From: Public Affairs
Imagine entering your residence hall and being greeted by a gallery of art-studded walls. Visualize yourself watching a practice dance rehearsal or catching the faint murmur of the saxophone streaming through the air. Beginning in fall 2011, the Forbes Center for the Performing Arts will not be the only place to witness and hear such talent. Next year, expect this and more in James Madison University's Wayland Hall.
The renovation of Wayland Hall exemplifies James Madison University’s persistence and commitment to strive for sustainability. The residence hall is undergoing a redesign with a green, environmentally conscious approach.
Construction is highly centered around achieving Leadership in Energy and Environmental Design platinum certification, the highest LEED certification status. The Wayland Hall renovation is the first building on campus to attempt LEED platinum status.
LEED is a standard green building certification system supervised by the United States Green Building Council that recognizes the implementation of eco-friendly building strategies for better environmental and health performance.
LEED-certified buildings are designed to lower operating costs, increase asset value, reduce waste sent to landfills and conserve energy. The East Campus Dining Hall received LEED Gold Status in 2009.
According to David Oakland, principal of VMDO Architects, the firm working with JMU on the renovation, Wayland Hall has achieved 10 LEED points with the proposal to incorporate a heating and air conditioning system that utilizes the mass of the Earth to reject and store heat.
"The geothermal HVAC system will utilize ground source water to make heating and cooling the building more efficient, leaving a smaller carbon footprint," said Maggie Evans, director of the Office of Residence Life.
"We are also expecting heroic savings in water use," Oakland said. "We have a 10,000-gallon tank that will harvest rainwater. This will be filtered, colored light blue and used to flush the many toilets in the building, reducing water consumption by 40 percent from expected usage rates."
Oakland emphasizes that the students living in the hall will be partners in the sustainability effort. "Only so much can be done by architects and engineers," said Oakland. "We need to give students the information and control that will allow and encourage them to use the building very efficiently by knowing how it works."
The final application to the USGB Council will be sent subsequent to completed construction in fall 2011.
Wayland Hall will house JMU's newest learning community, which features a unique collaboration between the Office of Residence Life and the College of Visual and Performing Arts. The redesign is focused on creating a living and learning center for students interested in the arts.
According to Maggie Evans, director of the Office of Residence Life, the renovation includes new performance, exhibition, practice and classroom space.
The multipurpose space on the ground floor will offer impeccable acoustics, retractable stadium seating and traces of bluestone interior walls. "Instead of parking, there will be a series of gardens, seating, bike paths and storm water drainage that will provide a relaxing outdoor space for students to sit and read or talk together," Evans said.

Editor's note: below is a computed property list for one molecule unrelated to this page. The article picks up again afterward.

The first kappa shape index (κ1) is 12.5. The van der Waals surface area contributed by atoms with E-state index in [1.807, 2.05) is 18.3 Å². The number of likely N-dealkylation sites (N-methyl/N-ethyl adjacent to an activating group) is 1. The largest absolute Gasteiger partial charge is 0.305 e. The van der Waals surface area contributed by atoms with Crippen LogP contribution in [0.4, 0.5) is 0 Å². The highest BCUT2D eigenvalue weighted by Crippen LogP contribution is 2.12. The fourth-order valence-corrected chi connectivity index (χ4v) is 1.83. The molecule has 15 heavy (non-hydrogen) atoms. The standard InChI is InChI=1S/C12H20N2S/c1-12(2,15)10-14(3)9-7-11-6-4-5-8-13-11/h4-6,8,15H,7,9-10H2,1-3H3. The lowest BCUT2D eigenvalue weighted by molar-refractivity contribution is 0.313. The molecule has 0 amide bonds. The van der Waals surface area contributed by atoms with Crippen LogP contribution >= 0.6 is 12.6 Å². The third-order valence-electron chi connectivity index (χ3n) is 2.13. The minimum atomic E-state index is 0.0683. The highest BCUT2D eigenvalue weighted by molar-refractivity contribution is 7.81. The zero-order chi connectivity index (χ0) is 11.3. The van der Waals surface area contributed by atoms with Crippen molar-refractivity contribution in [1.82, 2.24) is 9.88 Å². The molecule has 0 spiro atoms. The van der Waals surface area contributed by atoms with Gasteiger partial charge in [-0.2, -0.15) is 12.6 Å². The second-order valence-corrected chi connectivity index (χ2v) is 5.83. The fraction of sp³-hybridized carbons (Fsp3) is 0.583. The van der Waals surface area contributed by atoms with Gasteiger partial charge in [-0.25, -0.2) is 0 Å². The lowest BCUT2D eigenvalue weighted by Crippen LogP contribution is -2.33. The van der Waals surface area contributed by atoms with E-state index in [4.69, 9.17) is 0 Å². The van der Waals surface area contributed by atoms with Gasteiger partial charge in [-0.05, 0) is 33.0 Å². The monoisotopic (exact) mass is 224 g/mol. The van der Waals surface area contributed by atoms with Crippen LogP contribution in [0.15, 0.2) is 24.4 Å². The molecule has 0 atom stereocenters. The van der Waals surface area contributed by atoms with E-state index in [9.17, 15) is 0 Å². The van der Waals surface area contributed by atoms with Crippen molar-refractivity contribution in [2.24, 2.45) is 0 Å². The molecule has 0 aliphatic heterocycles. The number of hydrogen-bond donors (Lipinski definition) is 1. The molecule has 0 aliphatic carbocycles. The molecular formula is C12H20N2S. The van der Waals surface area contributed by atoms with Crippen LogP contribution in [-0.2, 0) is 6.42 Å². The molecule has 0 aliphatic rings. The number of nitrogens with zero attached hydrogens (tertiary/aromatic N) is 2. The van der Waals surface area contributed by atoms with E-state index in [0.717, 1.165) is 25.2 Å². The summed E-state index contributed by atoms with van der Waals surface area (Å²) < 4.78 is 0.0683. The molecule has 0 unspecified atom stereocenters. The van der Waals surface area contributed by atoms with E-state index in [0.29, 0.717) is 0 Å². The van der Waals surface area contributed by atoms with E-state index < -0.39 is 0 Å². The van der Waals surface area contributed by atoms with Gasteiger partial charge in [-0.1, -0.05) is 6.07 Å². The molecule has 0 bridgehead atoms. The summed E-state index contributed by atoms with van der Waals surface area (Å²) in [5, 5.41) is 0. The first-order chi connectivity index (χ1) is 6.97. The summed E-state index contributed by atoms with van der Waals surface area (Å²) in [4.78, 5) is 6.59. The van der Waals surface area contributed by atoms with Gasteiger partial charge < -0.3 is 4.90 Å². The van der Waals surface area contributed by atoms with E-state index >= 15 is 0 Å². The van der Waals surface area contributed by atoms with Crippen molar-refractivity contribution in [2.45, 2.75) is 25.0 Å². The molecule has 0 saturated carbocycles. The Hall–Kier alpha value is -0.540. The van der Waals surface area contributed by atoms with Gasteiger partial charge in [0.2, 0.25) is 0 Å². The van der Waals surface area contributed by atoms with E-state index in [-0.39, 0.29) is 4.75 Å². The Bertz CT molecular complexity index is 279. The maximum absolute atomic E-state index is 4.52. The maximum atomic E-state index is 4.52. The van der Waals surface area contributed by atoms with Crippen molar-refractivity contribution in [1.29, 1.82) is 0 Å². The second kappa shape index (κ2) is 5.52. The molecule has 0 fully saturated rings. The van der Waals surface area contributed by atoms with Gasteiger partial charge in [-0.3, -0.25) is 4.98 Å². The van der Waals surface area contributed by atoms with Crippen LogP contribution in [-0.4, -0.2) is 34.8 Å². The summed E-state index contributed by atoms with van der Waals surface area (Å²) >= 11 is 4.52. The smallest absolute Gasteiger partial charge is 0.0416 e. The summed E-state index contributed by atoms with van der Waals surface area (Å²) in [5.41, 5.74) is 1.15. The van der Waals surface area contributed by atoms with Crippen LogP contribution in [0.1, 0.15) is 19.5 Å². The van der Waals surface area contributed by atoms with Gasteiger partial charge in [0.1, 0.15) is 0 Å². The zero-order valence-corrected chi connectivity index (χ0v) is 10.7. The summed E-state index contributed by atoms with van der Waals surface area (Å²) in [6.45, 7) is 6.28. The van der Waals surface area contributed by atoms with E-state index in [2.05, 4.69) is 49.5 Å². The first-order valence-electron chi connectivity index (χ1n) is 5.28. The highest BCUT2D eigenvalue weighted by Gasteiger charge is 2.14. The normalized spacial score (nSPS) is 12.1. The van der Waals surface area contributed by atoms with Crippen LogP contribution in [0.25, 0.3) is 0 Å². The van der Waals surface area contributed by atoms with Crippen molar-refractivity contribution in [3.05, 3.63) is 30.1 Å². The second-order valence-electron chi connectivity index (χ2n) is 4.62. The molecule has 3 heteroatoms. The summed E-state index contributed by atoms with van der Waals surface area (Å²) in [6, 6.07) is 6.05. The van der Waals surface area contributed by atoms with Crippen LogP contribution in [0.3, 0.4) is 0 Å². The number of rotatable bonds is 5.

Wayland will be a very arts-active community, allowing students to gather for group rehearsals, meet for class, view and critique hallmates' performances and revel in the joy of the arts—all in the comfort of their own home.
"It is comforting for students to begin their college experience in a community where they can express their passion for the arts right off the bat," said George Sparks, dean of the College of Visual and Performing Arts.
One-of-a-Kind Learning Community
Wayland's new learning community will be the first of its kind at JMU. The community will cater to the multiple CVPA disciplines offered at JMU, including theater, dance, music, art and art history.
Facilitating the development of a broader, holistic appreciation of art, the learning community will expose students to a wider range of skills and talents separate from their fields of concentration.
"I am excited all the arts will be interconnected in one living community," said Sparks. "We want to get as many interdisciplinary divisions involved, for the creative spirit is infectious."
Students choosing this learning community will take one common class together taught in their hall. Sparks is excited about the potential of teaching a cross-theory class to this diverse group of students that will include excursions and lectures from visiting faculty.
Although future composers, performers, art educators and artists will be naturally drawn to this learning community, Wayland Hall is envisioned to be a "melting pot" of students. The learning community will welcome freshmen from any major with an interest and passion for the arts.
While the learning community will consist of roughly 15 to 60 freshmen during the first year, Evans said the option of incorporating upper-class students will be considered as the program grows.
The Forbes Center opening, the arts-focused redesign of Wayland Hall and its arts-based learning community all contribute to JMU's commitment to educating outstanding future visual and performing artists.
Sparks did not hold back his excitement, saying, "JMU is creating a real national place for the arts."
Sept. 27, 2010